16 05 2009
13 03 2009
Sometimes, our students make us laugh, sometimes they make us cry!
But one frustrated teacher went so far as to write:
Description: I charge 1000nt per hour, and I am only available from 8 to 10 am on a Wednesday or Friday. You should have some actual kind of desire to learn and improve your English. I am not looking for a student who intends to not study, or who signs on a whim, or to use me as childcare, to cancel lessons when they are busy, or who just wants to argue with a foreigner. You must sign up for the whole year. Any cancelled lessons on your behalf will be charged at double rate. Any children you bring with you to the lesson cost 2000nt extra. We study exclusively in your home, where I will expect a fried breakfast. Sausages are best for the English. …To read the rest.
Adult students can be a real challenge if you find them. They are easy to motivate in some ways, but very difficult to direct. They have definite ideas about what they want teachers to do for them, even though they don’t necessarily want to take that advice.
One of my students claimed to be a really conscientious guy. He was a businessman who seemed to have an awful lot of free time. He always wanted me to correct his grammar and help him on his speaking. As a cooperative teacher, I provided that and more. In the end, he was unwilling to follow through on improvements he wanted to make, uncooperative on my own suggestions, and didn’t like my providing him with reading matter, feedback or activities. In the end, this rude fellow texted me with a message saying he didn’t want to continue class after he was ill-mannered enough to leave me waiting for him for an hour or more.
However, there are many great adult students… if you’re careful enough to select them, demanding enough to make sure they show progress, and charge enough to ward off the time-wasters…
28 10 2008
Screaming! Tantrums! Arguments! Is this what happens to you when you try to get your kids to do their homework? It certainly happens to some of my students when they go home. So perhaps there are some things we can do to help kids do THEIR homework.
Don’t fight – Don’t fight with them. Don’t turn the whole affair into a power struggle, because you will have to do this every time. Instead, encourage them to do homework. Sit yourself down with the books open and promise to help them as much as you can. Setting an example can be more effective than any words. Why not do some of your work at the same time?
Encourage Your Kids – Encourage them with kind words and lots of questions that are easy to answer. Help them with the answers too, if they have problems. If they can’t answer, maybe they don’t understand the question or they have forgotten. Confidence in doing homework is something children really need.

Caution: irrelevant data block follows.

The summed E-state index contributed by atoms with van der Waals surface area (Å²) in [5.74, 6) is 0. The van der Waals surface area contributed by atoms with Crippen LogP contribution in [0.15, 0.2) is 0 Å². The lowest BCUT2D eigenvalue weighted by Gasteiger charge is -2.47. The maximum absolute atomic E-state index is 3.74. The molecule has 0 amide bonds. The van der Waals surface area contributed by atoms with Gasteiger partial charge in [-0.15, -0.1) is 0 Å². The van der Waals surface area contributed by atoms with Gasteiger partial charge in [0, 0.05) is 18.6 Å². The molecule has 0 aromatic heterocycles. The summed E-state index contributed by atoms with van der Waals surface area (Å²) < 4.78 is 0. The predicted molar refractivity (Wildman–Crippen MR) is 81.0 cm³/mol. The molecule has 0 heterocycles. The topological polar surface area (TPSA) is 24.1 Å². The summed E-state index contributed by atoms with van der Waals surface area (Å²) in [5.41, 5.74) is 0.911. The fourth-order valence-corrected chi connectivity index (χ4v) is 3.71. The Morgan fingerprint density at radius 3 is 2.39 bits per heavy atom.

Take Breaks – Remember their concentration on one task is not the same as yours, they have a very short attention span (except for video-games!). So take lots of breaks to help them. But don’t let them take too long a break, 5 minutes is fine.
So, if you have tried other ways and failed, try some of these suggestions. One of them just might! Kenneth
24 10 2008
This interesting story caught my eyes this summer when I read in the Taipei Times when it was published…
Nearly 70 percent of junior high school students said they have been taught with alternate “reference” books in class despite a ban on such publications, a recent poll showed.
“This result indicates abnormalities in our education system, as ‘credentialism’ is still hurting Taiwan’s junior high students,” Shih Ying, chairman of the Humanistic Education Foundation, told a press conference yesterday.
It boggles the mind: what the heck are ‘unauthorized’ textbooks? What is credentialism and how does it relate to this story? From what I’ve seen of school textbooks, schools rely on particularly few textbooks for outside reading, and too many for classwork.
18 10 2008
I’ve been following Asus since the launch of their Asus EEE PC 700 in 2007. The breadth and innovation of the company’s products underlines the ambitions of this company to reshape the PC (sans Apple) world by packaging the PC in a variety of new forms: UMPC, SETBOX style, Asus Radio, Video Gaming, …
While the video is in Chinese, you will get to see some great gadgets in the video: first up, of course, is the EBox. There isn’t the same level of interest in this device, but I believe it has a number of advantages that will see this become an extremely popular choice for all sorts of un (and under-) served markets: kids computing, older folks, family computing, simpler networking, classrooms, etc..
The price, the size, and the low power consumption make this a VERY attractive computer for the next generation of household computers. You could put one in EVERY classroom for a relatively inexpensive solution if you need a small language classroom with five or six of these machines; networked together, they’d be quite a cool and effective computer-skills teaching classroom.
Also, running Linux would make many aspects of maintenance relatively simple. Replacement would be the option in cases where the hard drive died, though! But at its current price, that might quite affordable!
Have you considered using an EBOX for your classroom?
My Island – Chocolate Island
Part 1. The Early History.
Part 2. The Recent History.
Famous Places In Taiwan: Yeliou
What is my island? Where is it?
What is my island? Where is it?
Famous Place In Taiwan: Taipei 101
The Dog Island
These compositions were written and illustrated by students who are studying Parade V. Students were asked to write about places from their own experience. Both teachers think the students did a fantastic job!
This is the story of the Very Hungry Monster.
Hungry Monster’s name is Andy.